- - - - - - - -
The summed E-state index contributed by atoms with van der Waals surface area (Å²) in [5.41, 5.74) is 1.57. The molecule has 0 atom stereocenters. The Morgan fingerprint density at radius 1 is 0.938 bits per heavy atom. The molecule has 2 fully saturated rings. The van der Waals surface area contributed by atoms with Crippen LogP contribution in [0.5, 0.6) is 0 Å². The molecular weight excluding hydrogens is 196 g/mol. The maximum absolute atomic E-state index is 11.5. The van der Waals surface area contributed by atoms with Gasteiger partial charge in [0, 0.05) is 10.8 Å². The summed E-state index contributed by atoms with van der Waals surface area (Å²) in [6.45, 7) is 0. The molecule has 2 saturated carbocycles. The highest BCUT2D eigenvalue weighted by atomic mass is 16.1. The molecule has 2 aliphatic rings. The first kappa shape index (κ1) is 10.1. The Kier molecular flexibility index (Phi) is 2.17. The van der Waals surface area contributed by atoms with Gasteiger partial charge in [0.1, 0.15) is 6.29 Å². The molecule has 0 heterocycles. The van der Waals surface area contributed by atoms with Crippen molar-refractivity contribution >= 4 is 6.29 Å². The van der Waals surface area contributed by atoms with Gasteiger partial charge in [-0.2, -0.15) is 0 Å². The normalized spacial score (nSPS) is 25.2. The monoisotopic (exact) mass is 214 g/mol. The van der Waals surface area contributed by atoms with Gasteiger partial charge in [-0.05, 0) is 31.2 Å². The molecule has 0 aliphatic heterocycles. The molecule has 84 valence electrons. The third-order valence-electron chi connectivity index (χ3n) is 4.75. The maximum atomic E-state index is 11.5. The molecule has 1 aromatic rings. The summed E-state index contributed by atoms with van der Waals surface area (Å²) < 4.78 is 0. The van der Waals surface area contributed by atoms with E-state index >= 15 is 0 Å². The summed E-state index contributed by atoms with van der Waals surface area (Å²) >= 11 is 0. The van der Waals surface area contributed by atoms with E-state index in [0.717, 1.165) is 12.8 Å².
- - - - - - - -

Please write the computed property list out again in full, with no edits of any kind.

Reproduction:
The summed E-state index contributed by atoms with van der Waals surface area (Å²) in [5.41, 5.74) is 1.57. The molecule has 0 atom stereocenters. The Morgan fingerprint density at radius 1 is 0.938 bits per heavy atom. The molecule has 2 fully saturated rings. The van der Waals surface area contributed by atoms with Crippen LogP contribution in [0.5, 0.6) is 0 Å². The molecular weight excluding hydrogens is 196 g/mol. The maximum absolute atomic E-state index is 11.5. The van der Waals surface area contributed by atoms with Gasteiger partial charge in [0, 0.05) is 10.8 Å². The summed E-state index contributed by atoms with van der Waals surface area (Å²) in [6.45, 7) is 0. The molecule has 2 saturated carbocycles. The highest BCUT2D eigenvalue weighted by atomic mass is 16.1. The molecule has 2 aliphatic rings. The first kappa shape index (κ1) is 10.1. The Kier molecular flexibility index (Phi) is 2.17. The van der Waals surface area contributed by atoms with Gasteiger partial charge in [0.1, 0.15) is 6.29 Å². The molecule has 0 heterocycles. The van der Waals surface area contributed by atoms with Crippen molar-refractivity contribution >= 4 is 6.29 Å². The van der Waals surface area contributed by atoms with Gasteiger partial charge in [-0.2, -0.15) is 0 Å². The normalized spacial score (nSPS) is 25.2. The monoisotopic (exact) mass is 214 g/mol. The van der Waals surface area contributed by atoms with Gasteiger partial charge in [-0.05, 0) is 31.2 Å². The molecule has 0 aliphatic heterocycles. The molecule has 84 valence electrons. The third-order valence-electron chi connectivity index (χ3n) is 4.75. The maximum atomic E-state index is 11.5. The molecule has 1 aromatic rings. The summed E-state index contributed by atoms with van der Waals surface area (Å²) < 4.78 is 0. The van der Waals surface area contributed by atoms with E-state index >= 15 is 0 Å². The summed E-state index contributed by atoms with van der Waals surface area (Å²) >= 11 is 0. The van der Waals surface area contributed by atoms with E-state index in [0.717, 1.165) is 12.8 Å².